What we really want to know if we’re driving is what locations are more risky. For every mile we drive closer to home, are we more or less likely to crash? If we’re posting YouTube videos with the hope of obtaining views, what we really want to know is whether a single short video tends to snag more views than a single medium-length video or a single extended-length video. That question is expressed in Meaning #2.

It appears from the following text that SocialBakers is interested in testing the question expressed in Meaning #2:

“Using YouTube to reach your Fan’s can be a tricky proposition. Done right, and you can create something that your audience will remember for a long time after, and will want to share with their friends. Videos have the potential to really go viral. But how long should a video be? Make it too long, and people will be yawning and looking for something more interesting to occupy their time. Make it too short, and you might risk your content being easily forgettable and your message undelivered. We did some data investigation to get to the bottom of what video length, on YouTube, will makes the biggest impact….”

Sounds straightforward, doesn’t it? But watch as SocialBakers nimbly shifts back to Meaning #1:

“To do this, we looked at the 300 most viewed channels among different industries. The first thing we noticed is that videos between 16 seconds to 120 seconds generate almost 50% of all views on YouTube. The most successful videos are almost unanimously below 2 minutes in length.”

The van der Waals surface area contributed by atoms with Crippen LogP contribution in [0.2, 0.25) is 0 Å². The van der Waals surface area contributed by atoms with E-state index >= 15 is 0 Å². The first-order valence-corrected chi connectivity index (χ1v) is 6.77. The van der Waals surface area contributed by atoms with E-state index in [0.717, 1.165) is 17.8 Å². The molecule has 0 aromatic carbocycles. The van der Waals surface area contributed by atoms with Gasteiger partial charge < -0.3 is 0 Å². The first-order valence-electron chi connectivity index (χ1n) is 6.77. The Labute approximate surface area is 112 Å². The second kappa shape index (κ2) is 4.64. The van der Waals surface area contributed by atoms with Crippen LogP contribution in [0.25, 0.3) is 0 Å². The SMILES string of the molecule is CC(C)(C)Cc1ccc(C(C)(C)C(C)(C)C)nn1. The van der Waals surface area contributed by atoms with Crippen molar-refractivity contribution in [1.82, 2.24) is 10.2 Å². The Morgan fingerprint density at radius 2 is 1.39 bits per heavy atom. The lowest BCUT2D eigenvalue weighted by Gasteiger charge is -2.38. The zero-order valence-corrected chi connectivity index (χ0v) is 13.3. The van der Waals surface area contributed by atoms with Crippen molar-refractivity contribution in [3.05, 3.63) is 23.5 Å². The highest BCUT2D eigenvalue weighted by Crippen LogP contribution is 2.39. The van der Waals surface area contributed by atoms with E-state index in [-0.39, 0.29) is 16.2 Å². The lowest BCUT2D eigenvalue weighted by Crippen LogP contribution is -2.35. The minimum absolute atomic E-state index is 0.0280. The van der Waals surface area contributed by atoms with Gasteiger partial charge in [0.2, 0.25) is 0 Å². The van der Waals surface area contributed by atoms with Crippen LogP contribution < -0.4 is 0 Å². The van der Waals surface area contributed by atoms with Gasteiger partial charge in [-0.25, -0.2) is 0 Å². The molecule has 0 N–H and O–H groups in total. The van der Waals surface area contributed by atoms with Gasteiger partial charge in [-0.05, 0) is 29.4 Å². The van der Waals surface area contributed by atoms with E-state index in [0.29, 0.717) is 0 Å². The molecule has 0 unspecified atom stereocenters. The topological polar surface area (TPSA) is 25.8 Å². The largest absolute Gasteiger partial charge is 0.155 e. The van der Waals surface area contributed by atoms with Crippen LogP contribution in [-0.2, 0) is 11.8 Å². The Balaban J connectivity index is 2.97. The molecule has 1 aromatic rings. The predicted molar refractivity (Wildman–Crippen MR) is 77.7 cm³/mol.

Did you notice the shift? In the second sentence from that passage, they’re measuring the number of views for all videos and comparing it to the number of views for all videos between 16 and 120 seconds. The problem is that there may just be a whole lot of videos between 16 and 120 seconds long — if so, it’s no wonder that they account for all those views. What we need to know to figure out whether this information is useful is another piece of information: what percent of YouTube videos are between 16 seconds and 120 seconds long. If such videos make up 70% of YouTube videos, then it’s not at all impressive that they generate 50% of all views. In fact, that result would be underwhelming. If, on the other hand, such videos make up just 20% of YouTube videos, then it would be quite impressive for them to garner 50% of all views.

Well, what does SocialBakers actually measure? To figure this out, let’s look at the company’s slickly-produced infographics from its brief report:

SocialBakers: Videos under two minutes generate the most YouTube views

This infographic doesn’t clarify matters at all. The numbers reported are percentages, but what are they percentages of? If you look closely, you’ll notice the large-text title implies that the percentages in the graphic are percentages of views (“generate the most YouTube views”). On the other hand, the tiny text underneath the graphic tells us that what SocialBakers has calculated is the “average length of YouTube videos,” not the share of views generated by YouTube videos.

SocialBakers’ second infographic makes it clear what’s going on. Take a close look at the numbers listed below, which are labeled “Lengths of YouTube Videos”:

SocialBakers: Common Lengths of YouTube Videos